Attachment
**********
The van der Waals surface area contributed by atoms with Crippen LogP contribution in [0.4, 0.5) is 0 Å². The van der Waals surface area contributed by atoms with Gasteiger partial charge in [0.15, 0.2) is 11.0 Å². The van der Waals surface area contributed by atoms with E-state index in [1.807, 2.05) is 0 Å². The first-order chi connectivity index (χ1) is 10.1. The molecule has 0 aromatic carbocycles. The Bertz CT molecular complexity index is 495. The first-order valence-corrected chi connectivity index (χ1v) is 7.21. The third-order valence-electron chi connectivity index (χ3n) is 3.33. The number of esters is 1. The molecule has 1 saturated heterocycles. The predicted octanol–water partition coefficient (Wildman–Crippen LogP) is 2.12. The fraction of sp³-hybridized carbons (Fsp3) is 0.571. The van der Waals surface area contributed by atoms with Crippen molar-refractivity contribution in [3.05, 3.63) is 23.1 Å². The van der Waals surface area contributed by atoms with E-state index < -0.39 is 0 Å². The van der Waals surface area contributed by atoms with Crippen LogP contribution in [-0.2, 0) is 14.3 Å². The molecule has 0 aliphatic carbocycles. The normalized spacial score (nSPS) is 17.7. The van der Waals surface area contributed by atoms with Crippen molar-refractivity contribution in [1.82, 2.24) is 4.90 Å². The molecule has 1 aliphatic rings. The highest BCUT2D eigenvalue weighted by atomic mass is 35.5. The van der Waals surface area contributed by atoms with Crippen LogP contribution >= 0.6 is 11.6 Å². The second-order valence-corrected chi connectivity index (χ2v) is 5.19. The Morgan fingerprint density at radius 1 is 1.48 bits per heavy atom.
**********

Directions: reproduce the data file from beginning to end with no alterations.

The van der Waals surface area contributed by atoms with Crippen LogP contribution in [0.4, 0.5) is 0 Å². The van der Waals surface area contributed by atoms with Gasteiger partial charge in [0.15, 0.2) is 11.0 Å². The van der Waals surface area contributed by atoms with E-state index in [1.807, 2.05) is 0 Å². The first-order chi connectivity index (χ1) is 10.1. The molecule has 0 aromatic carbocycles. The Bertz CT molecular complexity index is 495. The first-order valence-corrected chi connectivity index (χ1v) is 7.21. The third-order valence-electron chi connectivity index (χ3n) is 3.33. The number of esters is 1. The molecule has 1 saturated heterocycles. The predicted octanol–water partition coefficient (Wildman–Crippen LogP) is 2.12. The fraction of sp³-hybridized carbons (Fsp3) is 0.571. The van der Waals surface area contributed by atoms with Crippen molar-refractivity contribution in [3.05, 3.63) is 23.1 Å². The van der Waals surface area contributed by atoms with E-state index < -0.39 is 0 Å². The van der Waals surface area contributed by atoms with Crippen LogP contribution in [-0.2, 0) is 14.3 Å². The molecule has 0 aliphatic carbocycles. The normalized spacial score (nSPS) is 17.7. The van der Waals surface area contributed by atoms with Crippen molar-refractivity contribution in [1.82, 2.24) is 4.90 Å². The molecule has 1 aliphatic rings. The highest BCUT2D eigenvalue weighted by atomic mass is 35.5. The van der Waals surface area contributed by atoms with Crippen LogP contribution >= 0.6 is 11.6 Å². The second-order valence-corrected chi connectivity index (χ2v) is 5.19. The Morgan fingerprint density at radius 1 is 1.48 bits per heavy atom.